Of the 27 state standards set for proficiency test performance on school report cards for the year 2000, Ripley met nine last year. And they are close to passing in at least three other categories as well. By comparison, Cincinnati Public Schools met six of the standards.

        In communities like Ripley, lack of money, history and opportunity are some of the challenges in getting children into college, said Wayne White, executive director of the Ohio Appalachian Center for Higher Education at Shawnee State University in Portsmouth, Ohio.

        The region's frail economy contributes. But a determined community can make it happen, he said.

        “Poverty is not near the problem we make it out to be,” Mr. White said. “Not having the money to go to college is only a barrier if you are considering college.”

        There are grants, scholarships and programs that can help students pay their way. The problem, he said, is not enough students seriously consider college.

        Surveys of Appalachian students found 80 percent want to continue their education after high school. About 30 percent do, he said. That mirrors where Ripley was four years ago.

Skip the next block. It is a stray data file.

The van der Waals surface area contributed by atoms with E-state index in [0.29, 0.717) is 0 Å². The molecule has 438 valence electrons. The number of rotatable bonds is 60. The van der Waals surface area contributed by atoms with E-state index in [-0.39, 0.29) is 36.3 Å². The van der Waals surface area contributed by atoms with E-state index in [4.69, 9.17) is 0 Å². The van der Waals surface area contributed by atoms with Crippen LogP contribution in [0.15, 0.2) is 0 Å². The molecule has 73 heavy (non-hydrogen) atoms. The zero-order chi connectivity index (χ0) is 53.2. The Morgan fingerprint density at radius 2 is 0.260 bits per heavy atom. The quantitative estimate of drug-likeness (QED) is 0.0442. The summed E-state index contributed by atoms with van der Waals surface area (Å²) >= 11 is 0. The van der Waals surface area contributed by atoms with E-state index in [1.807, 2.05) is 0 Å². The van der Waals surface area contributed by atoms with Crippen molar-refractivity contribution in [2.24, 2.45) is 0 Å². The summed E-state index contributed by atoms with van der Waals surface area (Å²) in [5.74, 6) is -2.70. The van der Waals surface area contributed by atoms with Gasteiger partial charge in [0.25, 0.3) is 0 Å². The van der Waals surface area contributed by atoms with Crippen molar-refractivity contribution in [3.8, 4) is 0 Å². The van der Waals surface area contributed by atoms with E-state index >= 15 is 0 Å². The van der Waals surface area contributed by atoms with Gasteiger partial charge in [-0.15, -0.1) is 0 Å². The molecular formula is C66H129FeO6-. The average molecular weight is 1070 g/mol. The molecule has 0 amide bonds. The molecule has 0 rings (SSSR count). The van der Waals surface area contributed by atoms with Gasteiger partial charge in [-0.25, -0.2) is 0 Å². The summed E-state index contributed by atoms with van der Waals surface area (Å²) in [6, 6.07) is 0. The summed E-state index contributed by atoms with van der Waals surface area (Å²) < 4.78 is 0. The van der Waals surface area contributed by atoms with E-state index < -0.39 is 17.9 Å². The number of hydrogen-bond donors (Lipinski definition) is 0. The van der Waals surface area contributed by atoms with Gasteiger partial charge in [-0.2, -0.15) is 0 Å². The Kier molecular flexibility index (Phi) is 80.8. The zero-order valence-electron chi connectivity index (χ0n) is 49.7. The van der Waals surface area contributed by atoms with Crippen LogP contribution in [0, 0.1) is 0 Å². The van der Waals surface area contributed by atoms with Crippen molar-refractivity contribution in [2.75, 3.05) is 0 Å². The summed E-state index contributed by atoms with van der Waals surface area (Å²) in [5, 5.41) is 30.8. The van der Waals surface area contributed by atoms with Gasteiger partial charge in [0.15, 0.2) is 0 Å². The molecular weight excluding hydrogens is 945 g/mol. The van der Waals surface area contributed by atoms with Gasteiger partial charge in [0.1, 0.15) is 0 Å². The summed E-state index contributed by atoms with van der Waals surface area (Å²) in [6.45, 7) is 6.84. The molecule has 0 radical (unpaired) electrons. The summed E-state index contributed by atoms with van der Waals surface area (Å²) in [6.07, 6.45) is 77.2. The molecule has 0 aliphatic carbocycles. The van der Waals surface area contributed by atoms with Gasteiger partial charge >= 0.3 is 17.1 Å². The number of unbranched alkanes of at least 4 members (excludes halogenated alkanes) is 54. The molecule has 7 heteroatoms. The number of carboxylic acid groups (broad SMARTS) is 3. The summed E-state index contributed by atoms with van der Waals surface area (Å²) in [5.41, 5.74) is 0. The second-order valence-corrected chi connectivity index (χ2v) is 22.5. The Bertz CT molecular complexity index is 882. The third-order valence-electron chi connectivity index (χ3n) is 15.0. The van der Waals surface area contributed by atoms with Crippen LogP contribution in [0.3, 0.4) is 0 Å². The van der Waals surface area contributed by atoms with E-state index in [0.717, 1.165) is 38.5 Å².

Hampering chances is the fact that too few parents attended college themselves, Mr. White said. They cannot express the benefits of higher education to their children and they don't know how to maneuver the admissions process or how to prepare their children.

        What Ripley has done is look for ways to instill the idea of college into students' lives as early as grade school. Taking part in a program with Shawnee State, Ripley developed a program to encourage students to pursue higher education.

        The district opened the lines of communication with area colleges — from promoting campus visits to working in conjunction with universities on programs that involve Ripley students.

        Course work also encourages students to take advantage of area college resources, such as libraries. Homework assignments often deal with college-related issues. Ripley has also started more classes geared toward college preparation.

        Parents are expected to meet with school staff to discuss career options; college preparation is a major focus.